Consider the opposite scenario:

You are traveling in a new city, and you are walking down a street — “the streets are so dirty here!” You think. You notice that you feel particularly sticky and sweaty today. You pull out your phone — missing the nice tree — and check the weather. 49% chance of rain — you’re doomed. As you are looking down at your phone, someone briskly walks by and gives you a look of “Watch where you are going, you tourist. Keep walking around with the face up your phone’s butt and you’ll get hit by a Hyundai one day”.

Again such a small moment, that completely sours your entire day. Did they insult you or did you just make it up in your head? And if they did insult you, why must something as small as a few negative words make you dwell on it all day.

There’s so many small moments like this in life. Involving compliments, criticisms, sunburns and cracked sidewalks. In fact, life is made up of small moments. Small moments in-between a lifetime of small moments.

And throughout it all, in the gooey center is us starring out into the world, giving out our opinions. You might not realize it, or you might not believe it, but how we direct our attention and attitude changes everything.

“Like fingers pointing to the moon, other diverse disciplines from anthropology to education, behavioral economics to family counseling, similarly suggest that the skillful management of attention is the sine qua non of the good like and the key to improving virtually every aspect of your experience.” — Winifred Gallagher, Rapt

And just to show how serendipitous and clever life can be, as I was writing this, someone backed into my parked Jeep with their minivan. What a perfect opportunity to practice what I preach. I could get mad and give all my attention to being late for work, or all the hours I’ll have to spend getting it fixed. Or I can focus on the good instead of dwelling on the bad. I don’t have the luxury nor desire to waste energy on something that won’t matter a week from now. My time and energy are too important to let ‘being upset’ control me.

Oh course, this can be easier said than done sometimes.

Problems pile up (and high) some days.
And I wake up on the wrong side of the bed more often than I would like.

But that doesn’t mean we can’t change our mind or attitude. Often the solutions are simpler than we think: Have you eaten recently? (Was it something healthy?) Have you taken a break recently? (Need a power nap?) Have you moved your body recently? How much water have you had today (versus how much coffee)? Have you talked to a friend today?

Sometimes simple taking a shower can give our day a reset.
All we need to do is find a way to reset ourselves — today, and focus on shifting our attitude and attention — today. By focusing on each today, we are priming ourselves to to think and act more with an abundance / opportunistic / capable mindset, instead of a negative / hopeless / fruitless one.

Attention is an essential skill to be practiced every day. What we focus our lens on, ultimately becomes who we are. Dwell on the negative side of life, and life becomes all negative. And practically, the more we can narrow our focus on what matters most to us, the more our time and creative output increases.

STAY BOLD, Keep Pursuing,
— Josh Waggoner

Daily Blog #582

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What others say about attention:

My experience is what I agree to attend to. Only those items which Inoticeshape my mind” William James on Attention, Multitasking, and the Habit of Mind That Sets Geniuses Apart – Brain Pickings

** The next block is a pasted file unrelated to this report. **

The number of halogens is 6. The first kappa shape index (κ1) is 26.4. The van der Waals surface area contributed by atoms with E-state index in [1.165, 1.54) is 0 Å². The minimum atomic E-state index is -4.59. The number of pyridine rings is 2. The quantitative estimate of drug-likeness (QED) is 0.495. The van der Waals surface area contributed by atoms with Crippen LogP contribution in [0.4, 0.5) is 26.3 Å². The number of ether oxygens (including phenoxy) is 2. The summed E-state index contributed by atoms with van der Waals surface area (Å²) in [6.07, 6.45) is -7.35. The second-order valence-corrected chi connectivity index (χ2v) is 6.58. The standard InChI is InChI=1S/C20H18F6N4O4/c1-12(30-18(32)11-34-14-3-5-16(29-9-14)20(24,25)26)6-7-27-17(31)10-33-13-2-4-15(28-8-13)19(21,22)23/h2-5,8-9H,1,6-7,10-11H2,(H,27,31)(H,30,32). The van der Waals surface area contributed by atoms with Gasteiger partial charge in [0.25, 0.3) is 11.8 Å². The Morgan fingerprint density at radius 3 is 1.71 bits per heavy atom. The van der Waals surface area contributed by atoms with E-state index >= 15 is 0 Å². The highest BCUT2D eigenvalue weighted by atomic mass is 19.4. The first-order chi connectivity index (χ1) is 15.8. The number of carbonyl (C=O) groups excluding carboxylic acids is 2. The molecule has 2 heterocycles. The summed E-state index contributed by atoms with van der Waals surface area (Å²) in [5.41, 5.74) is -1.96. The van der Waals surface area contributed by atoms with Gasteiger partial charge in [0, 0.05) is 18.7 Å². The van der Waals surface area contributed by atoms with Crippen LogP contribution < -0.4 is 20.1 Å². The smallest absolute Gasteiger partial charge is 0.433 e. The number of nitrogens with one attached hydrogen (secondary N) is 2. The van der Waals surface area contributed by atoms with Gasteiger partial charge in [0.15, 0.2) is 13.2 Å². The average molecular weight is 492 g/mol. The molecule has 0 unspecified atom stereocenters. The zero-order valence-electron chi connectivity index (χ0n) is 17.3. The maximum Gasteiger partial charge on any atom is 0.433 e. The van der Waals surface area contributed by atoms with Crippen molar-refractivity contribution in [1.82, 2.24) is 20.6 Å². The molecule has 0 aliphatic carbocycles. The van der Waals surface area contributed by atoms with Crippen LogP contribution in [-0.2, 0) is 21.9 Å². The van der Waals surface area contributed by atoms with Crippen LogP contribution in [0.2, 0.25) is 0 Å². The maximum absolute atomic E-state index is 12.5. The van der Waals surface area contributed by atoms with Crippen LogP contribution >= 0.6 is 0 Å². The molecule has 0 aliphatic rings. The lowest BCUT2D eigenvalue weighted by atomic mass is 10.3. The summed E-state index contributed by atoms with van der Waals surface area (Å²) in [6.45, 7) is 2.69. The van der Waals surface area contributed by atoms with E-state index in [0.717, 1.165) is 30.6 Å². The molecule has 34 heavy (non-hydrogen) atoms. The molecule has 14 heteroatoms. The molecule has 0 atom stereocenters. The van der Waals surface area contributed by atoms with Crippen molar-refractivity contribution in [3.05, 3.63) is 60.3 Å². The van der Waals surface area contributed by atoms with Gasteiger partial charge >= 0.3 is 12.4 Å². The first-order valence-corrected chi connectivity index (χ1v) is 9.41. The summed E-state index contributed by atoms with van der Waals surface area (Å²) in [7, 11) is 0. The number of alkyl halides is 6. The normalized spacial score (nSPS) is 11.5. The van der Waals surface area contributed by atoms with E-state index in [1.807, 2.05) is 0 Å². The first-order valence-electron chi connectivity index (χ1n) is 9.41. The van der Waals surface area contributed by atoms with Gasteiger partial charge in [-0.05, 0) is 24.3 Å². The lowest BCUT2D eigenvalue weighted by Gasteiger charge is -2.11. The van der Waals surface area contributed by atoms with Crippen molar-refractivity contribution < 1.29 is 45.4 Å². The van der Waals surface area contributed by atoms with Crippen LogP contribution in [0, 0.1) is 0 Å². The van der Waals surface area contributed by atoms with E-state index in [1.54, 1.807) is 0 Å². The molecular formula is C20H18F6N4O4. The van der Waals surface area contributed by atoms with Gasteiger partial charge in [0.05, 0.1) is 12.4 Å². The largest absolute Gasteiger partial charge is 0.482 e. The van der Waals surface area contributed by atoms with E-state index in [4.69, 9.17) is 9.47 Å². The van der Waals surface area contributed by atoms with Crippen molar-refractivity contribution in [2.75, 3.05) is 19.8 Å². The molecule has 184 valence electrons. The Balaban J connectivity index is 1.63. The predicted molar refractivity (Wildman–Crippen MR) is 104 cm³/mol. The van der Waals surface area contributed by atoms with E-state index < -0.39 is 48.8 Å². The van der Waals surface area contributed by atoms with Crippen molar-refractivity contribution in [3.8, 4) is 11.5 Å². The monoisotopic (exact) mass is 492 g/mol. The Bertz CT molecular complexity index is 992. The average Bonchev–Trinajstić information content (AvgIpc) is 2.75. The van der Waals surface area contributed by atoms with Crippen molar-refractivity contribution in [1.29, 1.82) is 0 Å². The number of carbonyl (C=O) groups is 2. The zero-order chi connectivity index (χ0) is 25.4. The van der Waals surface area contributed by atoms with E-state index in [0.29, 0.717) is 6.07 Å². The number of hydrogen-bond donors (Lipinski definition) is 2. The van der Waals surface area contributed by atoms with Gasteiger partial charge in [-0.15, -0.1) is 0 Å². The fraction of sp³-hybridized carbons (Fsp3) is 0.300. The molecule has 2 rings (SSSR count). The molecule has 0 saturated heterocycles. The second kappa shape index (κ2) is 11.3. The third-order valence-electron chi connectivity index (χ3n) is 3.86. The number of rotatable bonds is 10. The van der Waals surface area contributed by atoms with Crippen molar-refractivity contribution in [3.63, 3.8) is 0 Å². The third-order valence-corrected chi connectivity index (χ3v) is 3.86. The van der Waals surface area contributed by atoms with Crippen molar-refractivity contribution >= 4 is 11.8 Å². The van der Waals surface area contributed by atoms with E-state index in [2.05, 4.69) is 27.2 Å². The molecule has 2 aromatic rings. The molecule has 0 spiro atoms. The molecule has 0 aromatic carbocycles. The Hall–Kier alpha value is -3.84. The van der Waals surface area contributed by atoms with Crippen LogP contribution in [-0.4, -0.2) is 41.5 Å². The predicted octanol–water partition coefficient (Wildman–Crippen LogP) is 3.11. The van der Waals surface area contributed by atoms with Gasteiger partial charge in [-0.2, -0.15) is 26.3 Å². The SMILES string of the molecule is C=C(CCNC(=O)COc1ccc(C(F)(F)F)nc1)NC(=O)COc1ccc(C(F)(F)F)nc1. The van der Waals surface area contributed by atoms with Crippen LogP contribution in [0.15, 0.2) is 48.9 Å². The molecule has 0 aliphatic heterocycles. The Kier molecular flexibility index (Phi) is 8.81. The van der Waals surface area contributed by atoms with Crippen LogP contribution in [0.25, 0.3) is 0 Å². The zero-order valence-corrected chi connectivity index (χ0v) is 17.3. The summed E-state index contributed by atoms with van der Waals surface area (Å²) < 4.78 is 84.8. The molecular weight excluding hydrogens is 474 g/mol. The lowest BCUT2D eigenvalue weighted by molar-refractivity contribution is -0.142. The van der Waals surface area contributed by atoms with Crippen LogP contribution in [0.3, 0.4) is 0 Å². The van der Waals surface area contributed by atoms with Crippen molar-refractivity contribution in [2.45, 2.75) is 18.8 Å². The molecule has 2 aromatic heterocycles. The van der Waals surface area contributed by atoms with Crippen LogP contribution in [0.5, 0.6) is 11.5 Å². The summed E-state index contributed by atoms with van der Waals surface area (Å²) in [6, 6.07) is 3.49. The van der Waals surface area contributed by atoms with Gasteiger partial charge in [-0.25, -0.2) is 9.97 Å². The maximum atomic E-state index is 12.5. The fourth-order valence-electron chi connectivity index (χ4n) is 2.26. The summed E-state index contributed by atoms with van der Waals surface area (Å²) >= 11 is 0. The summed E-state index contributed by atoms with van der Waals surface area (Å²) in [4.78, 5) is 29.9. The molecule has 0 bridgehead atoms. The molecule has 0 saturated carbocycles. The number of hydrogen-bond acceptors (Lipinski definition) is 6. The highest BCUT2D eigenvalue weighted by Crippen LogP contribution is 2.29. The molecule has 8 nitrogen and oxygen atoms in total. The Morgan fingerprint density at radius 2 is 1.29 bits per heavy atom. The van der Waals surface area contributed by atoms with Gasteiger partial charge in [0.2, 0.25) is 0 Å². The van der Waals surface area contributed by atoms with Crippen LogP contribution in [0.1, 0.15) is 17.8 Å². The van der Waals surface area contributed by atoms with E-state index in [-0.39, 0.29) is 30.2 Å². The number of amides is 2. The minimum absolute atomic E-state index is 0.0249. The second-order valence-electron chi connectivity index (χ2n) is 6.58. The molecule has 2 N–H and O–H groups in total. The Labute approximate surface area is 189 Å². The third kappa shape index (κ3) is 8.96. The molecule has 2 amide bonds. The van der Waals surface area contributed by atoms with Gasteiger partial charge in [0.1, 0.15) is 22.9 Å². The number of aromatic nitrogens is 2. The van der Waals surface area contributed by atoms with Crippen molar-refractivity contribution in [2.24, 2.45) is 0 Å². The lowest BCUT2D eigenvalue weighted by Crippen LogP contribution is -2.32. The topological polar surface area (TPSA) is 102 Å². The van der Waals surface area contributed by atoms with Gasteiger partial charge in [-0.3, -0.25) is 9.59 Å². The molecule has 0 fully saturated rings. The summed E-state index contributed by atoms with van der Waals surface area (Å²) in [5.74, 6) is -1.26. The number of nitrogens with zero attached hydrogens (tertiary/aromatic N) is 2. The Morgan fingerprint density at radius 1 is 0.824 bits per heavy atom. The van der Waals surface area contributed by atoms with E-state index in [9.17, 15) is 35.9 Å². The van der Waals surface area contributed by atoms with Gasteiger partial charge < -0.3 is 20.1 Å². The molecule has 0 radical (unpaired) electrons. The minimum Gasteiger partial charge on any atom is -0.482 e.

Time is a continuous battle for me. (I would eat an entire Amazon cardboard box for another day in the week. Saturday. Sunday. Wonday)

Finding, no — making time for your creative pursuits is a part of the creative process.

If you don’t, there’s no creative process. (Or there’s just a sea of unfinished projects you have to swim through to get to your kitchen to make your Wonday paleo pancakes)

But how do we make time?

1. Give up BS time.

How much time can we possibly spend on social media and shopping online? All of it if we are not paying attention. This comes down to prioritizing your goals in the moment. What’s more important: Scrolling on instagram, or working on your dreams?

2. Go to bed early, Get up early

The biggest reason to get up early is the uninterrupted time you have to yourself to make stuff and learn. Uninterrupted time lets you go deep and focus without stretching your mind in too many directions at once. To get up early, you’ve gotta go to bed early, which sucks and is difficult, but the reward is great. (You can try to get up early and stay up late, but that’s unsustainable over the long run, and not limits you creatively compared to a well-rested you.)

3. We can’t.

We can’t unfortunately add an extra day to our week, but we can do everything we can each day to make sure what we do matches what’s important to us and what we love. (Which gives us all the time we need… mostly)

I do my best to live by three things: show up, do what matters, let it go.

Showing up — to your creativity, for your friends and family and your significant other is the best thing you can do to find a meaningful life. When things go wrong — show up. When things go right — show up.

Do what matters. Each day should have the goal of trying to do more of what matters to you and doing less of what doesn’t.

Let it go. Not every day will be perfect. Some days will be nothing days, where nothing you actually wanted to do happened, or you fell down a YouTube rabbit hole all day. That’s okay. Let it go. Make tomorrow better.

Show up. Do what matters. Let go of what doesn’t.

STAY BOLD, Keep Pursuing,
— Josh Waggoner

Daily Blog #581

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A Recipe for Frustration

“Well done is better than well said.”

Benjamin Franklin

“I guess I’m just one of these people who, when I decide I’m going to do something, I just do it.”

Tom Ford